Housing and Feminism
Self Build Housing
Training and Technical
Shelter and Service
Planning and Design
Studies of Women's Self Build Housing
This project has successfully highlighted the experiences of women as self builders. The six participants who returned evaluation forms appeared to find the process positive and indicated only very minor refinement was required. The research program used in this project has proved appropriate to the topic and to the participants.
More information is needed however about women's self build housing; one research paper is never enough. Further research should attempt to expand the parameters of difference to include, for example, women of non-English speaking background and those with different physical capabilities.
This project focuses on the self build efforts of Australian women. There is ample scope to conduct a research project similar to this with women in other countries. In fact any of the approaches suggested below could be applied internationally.
It would be useful to have compiled data on men's experiences of self build housing to contrast with this study and to determine how issues are differently affected by gender, and which challenges are specific to women.
There is still scope to further develop the analysis of the data collected in this project. The outcome could also be improved by including more respondents and some fine tuning of the interview questions and other tools. The participant evaluations also need to be taken into account. The most common comment was that the interviews would be best conducted in the respondent's home and the researcher should visit the houses and meet the women.
This topic could be valuably extended into the direction of close participant observation. A suitably qualified researcher working with a group of women working on a self build housing project, would be in a good position to closely document such a project. This might be a longitudinal study which covered time-based issues, that followed participants from project inception to post-occupancy.
More data is needed to determine the incidence of women's self build housing. During this project it was found that there are chains of women who know another woman who has built herself a house. An interesting and useful project would be to follow these chains and compile a map of self build locations and frequencies. It may be that distinct regions could be found.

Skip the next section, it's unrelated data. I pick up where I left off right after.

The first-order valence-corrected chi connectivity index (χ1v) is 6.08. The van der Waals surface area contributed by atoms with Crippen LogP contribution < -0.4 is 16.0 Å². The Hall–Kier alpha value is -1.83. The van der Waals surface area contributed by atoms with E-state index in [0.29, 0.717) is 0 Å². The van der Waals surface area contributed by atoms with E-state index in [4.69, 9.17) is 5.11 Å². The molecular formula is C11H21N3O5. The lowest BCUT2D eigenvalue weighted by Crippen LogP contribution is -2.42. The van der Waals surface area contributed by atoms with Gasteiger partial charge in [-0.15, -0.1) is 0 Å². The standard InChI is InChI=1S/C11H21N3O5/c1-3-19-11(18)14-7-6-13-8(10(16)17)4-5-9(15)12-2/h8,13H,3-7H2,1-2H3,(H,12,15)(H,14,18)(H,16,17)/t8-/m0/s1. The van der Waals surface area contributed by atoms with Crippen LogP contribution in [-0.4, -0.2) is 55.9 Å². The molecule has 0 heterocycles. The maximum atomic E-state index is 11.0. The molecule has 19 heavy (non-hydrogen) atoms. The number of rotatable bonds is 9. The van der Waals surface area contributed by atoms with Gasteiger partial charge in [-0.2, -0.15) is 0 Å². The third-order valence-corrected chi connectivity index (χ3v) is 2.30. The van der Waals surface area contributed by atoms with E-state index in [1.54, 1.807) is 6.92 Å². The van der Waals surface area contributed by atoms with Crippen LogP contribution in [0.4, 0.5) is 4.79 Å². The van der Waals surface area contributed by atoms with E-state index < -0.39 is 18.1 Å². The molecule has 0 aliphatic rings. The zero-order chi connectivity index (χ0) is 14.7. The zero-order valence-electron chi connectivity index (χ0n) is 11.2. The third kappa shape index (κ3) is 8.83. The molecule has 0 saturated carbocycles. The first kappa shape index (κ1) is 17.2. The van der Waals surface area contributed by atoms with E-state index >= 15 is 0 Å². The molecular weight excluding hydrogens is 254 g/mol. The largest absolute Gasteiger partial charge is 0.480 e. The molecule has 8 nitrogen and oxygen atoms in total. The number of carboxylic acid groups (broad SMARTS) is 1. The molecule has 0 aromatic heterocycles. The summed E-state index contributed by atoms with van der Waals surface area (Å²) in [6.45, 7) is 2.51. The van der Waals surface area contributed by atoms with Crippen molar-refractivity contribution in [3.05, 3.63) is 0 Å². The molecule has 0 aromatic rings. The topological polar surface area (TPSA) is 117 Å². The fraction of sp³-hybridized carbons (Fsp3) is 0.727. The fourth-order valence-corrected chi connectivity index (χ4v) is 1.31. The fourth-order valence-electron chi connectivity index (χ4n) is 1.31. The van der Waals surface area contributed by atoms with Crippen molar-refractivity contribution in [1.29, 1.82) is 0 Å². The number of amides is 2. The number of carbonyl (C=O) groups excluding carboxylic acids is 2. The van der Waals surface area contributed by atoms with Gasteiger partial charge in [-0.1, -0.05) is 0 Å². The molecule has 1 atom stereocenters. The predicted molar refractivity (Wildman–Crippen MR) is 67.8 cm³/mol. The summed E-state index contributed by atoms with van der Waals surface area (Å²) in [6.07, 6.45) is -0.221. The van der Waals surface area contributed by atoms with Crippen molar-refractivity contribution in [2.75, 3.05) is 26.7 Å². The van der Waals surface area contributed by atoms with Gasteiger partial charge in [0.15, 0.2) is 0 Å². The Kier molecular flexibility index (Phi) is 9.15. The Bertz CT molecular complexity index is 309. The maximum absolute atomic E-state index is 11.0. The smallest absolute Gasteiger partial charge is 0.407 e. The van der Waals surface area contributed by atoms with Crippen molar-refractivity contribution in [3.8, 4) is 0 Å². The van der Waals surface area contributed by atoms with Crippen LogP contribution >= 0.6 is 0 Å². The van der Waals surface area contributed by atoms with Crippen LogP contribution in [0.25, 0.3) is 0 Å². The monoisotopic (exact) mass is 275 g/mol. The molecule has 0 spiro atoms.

More accurate data on equity and the costs involved is needed to establish cost savings and advantages on a more substantial basis.
One of the issues brought into focus by this project has been that of community. How do community networks function? What sort of structures do they have? Are there defined roles and who fills them? One of the women involved in a group self build project who was the only single woman and the oldest woman told me that she was the secretary of her group and that the other members of the group saw her as a sort of mother figure. What is the significance of those comments.? The fact that she is a single woman could mean that she is perceived as having more time to commit to and to a traditionally female role.
The results of this project would be complimented by an exploration of the experiences of women educated within the built environment trades and professions. A comparison of the comments regarding perceptions of treatment by male members of this field would be a useful tool to gauge the extent of changes to education programs needed within these professions and trades.
The establishment of academic networks and compilation of resource archives would assist in developing the knowledge of women's participation in the shaping the built environment. Researchers can develop links with others in this area through the use of electronic media such as: e-mail, web sites, news groups and on-line conferences; as well as by the usual methods.
Further to these any exploration of the suggestions listed in the recommendations would also prove to be of interest within the topic of women's self build housing.